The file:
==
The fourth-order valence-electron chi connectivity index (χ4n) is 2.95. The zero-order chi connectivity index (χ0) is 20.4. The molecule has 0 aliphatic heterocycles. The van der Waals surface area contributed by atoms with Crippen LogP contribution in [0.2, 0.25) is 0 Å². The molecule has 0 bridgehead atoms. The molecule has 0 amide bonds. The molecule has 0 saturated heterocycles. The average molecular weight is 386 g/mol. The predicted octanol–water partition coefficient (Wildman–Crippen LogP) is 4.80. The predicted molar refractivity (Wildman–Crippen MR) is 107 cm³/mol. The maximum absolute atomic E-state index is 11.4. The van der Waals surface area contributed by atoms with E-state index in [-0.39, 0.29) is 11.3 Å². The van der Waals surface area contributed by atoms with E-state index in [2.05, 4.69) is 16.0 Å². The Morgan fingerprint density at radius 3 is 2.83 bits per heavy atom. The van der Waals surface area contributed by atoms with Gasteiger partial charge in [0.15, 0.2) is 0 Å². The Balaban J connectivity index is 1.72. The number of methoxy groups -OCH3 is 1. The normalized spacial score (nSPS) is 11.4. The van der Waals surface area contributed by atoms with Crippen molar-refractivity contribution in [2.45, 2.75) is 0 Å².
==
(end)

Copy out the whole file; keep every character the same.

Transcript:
The fourth-order valence-electron chi connectivity index (χ4n) is 2.95. The zero-order chi connectivity index (χ0) is 20.4. The molecule has 0 aliphatic heterocycles. The van der Waals surface area contributed by atoms with Crippen LogP contribution in [0.2, 0.25) is 0 Å². The molecule has 0 bridgehead atoms. The molecule has 0 amide bonds. The molecule has 0 saturated heterocycles. The average molecular weight is 386 g/mol. The predicted octanol–water partition coefficient (Wildman–Crippen LogP) is 4.80. The predicted molar refractivity (Wildman–Crippen MR) is 107 cm³/mol. The maximum absolute atomic E-state index is 11.4. The van der Waals surface area contributed by atoms with E-state index in [-0.39, 0.29) is 11.3 Å². The van der Waals surface area contributed by atoms with E-state index in [2.05, 4.69) is 16.0 Å². The Morgan fingerprint density at radius 3 is 2.83 bits per heavy atom. The van der Waals surface area contributed by atoms with Gasteiger partial charge in [0.15, 0.2) is 0 Å². The Balaban J connectivity index is 1.72. The number of methoxy groups -OCH3 is 1. The normalized spacial score (nSPS) is 11.4. The van der Waals surface area contributed by atoms with Crippen molar-refractivity contribution in [2.45, 2.75) is 0 Å².